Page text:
Can banner ads be emotional?

A draw back of online ads is their lack of emotional content. But experts say its not a case of technology holding the industry back. The tools are there--except no one has figure out how it all fits together yet.

Chances are, there haven't been many Internet advertisements that inspired you to call your mom to say how much you love her.

The online ad industry has struggled to create ads with emotional hooks, a technique widely used in traditional advertising.

"More and more companies are relying on emotional ads to make connections with consumers, and if the Internet can't facilitate that emotional relationship, it's a potential drawback for online advertising," says Patti Williams, assistant professor of marketing at The Wharton School at the University of Pennsylvania.

"We can give a piece of information that is so personalized and so real to that it touches an emotional core of that individual..."

Neil Feinstein

Emotionally stirring ads could come with faster Internet connections. "To create a real emotional reaction with an audience requires bandwidth," says Eric Rosenfeld, business director at Second Story in Portland, Ore., which has created interactive promotions for Eastman Kodak, the National Geographic Society and Nike. "We get more out of having audio, narration and animation in terms of creating an emotive experience online, and that takes time and bandwidth."

But the problem isn't just due to technological constraints. Some rich-media ads can be produced to work fine even on slow connections - such as Gizmoz's pop-up marketing messages - but many ad agencies are having trouble making creative use of the medium. John Young, chief creative of Tribal DDB Worldwide, the interactive division of DDB Worldwide, says many advertisers are confounded by the very thing that makes the Internet so valuable: its interactivity.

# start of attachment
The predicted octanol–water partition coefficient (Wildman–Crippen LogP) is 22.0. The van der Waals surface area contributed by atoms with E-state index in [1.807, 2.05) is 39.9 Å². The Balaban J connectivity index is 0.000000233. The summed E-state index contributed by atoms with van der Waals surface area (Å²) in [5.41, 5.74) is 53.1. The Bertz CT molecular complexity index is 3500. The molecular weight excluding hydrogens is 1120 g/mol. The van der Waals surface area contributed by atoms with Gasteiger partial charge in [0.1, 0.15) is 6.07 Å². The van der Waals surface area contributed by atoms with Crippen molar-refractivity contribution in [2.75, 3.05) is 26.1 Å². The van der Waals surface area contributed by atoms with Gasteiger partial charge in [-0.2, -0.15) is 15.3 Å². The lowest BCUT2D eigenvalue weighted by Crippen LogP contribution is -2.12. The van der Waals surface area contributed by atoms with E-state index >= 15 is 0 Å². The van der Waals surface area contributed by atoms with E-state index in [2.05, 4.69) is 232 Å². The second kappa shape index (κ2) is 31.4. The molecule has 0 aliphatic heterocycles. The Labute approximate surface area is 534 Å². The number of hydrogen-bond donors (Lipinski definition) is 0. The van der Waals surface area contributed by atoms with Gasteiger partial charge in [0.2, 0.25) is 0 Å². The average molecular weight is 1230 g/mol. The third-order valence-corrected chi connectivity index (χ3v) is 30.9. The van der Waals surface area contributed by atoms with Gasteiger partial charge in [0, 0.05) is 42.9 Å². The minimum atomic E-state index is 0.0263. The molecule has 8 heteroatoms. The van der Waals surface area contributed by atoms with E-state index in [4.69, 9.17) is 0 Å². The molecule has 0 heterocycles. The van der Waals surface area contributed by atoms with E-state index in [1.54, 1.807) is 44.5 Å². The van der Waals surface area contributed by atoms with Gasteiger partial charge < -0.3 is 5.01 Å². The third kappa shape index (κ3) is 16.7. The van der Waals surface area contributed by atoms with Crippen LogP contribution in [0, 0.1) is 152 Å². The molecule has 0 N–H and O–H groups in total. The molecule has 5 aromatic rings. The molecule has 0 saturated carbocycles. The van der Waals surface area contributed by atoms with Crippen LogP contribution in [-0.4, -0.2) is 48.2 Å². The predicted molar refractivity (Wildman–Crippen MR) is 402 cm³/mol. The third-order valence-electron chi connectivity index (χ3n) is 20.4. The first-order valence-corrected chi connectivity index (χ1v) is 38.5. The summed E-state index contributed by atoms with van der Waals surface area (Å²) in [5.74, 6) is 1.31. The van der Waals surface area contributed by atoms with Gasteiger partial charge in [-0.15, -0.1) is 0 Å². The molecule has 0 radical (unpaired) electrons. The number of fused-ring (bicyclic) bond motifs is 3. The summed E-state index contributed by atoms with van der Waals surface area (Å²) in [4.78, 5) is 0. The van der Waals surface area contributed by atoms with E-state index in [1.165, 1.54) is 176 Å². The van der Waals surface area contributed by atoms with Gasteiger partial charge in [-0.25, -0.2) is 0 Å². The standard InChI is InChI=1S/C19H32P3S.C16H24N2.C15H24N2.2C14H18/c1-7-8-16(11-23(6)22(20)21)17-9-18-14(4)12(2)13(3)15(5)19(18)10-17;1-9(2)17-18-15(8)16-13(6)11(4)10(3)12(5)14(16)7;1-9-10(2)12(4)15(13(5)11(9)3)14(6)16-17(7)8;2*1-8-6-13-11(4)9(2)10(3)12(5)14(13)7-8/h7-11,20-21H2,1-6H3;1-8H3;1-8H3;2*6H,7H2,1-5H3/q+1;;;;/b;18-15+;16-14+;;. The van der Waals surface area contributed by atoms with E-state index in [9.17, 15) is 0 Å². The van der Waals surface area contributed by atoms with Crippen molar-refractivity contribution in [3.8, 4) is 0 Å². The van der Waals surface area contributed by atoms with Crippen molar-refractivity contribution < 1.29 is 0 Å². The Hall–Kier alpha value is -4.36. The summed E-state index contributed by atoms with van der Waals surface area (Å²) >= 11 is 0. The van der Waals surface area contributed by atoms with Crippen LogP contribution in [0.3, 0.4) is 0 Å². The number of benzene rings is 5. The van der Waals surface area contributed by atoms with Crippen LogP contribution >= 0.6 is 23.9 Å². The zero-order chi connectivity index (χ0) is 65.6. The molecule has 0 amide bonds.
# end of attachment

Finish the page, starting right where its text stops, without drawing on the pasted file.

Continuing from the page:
"I'm frustrated because we have words, pictures, sounds, animation, movie, videos - but you add interactivity to all these magical pieces, and then how do you tell a great story when the user is involved in it?" Young says. "That's something that the entire industry is trying to figure out, but no one has the answer."

The search for a solution may be worth it. Neil Feinstein, the director of the creative services division at direct e-marketer Bigfoot Interactive, argues that the Internet can translate emotion in new ways. "We can give a piece of information that is so personalized and so real to [consumers] that it touches an emotional core of that individual that a television commercial can't do," he says.

One recent online campaign praised for its emotional impact was produced for Rock the Vote, which used Unicast Communication's Superstitial rich-media format. The ads featured images depicting controversial issues like abortion and gun control, coupled with a soundtrack of eerie background music.

Viewers could click through to learn about both sides of the issue, with the purpose of inspiring them enough to register to vote and subsequently go to the polls. The campaign was launched Sept. 25 - only a week before online voter registration closed - but in that week, about half of all users who viewed the ads clicked through to register, according to Rock the Vote. And that kind of result would give any advertiser a warm and fuzzy feeling.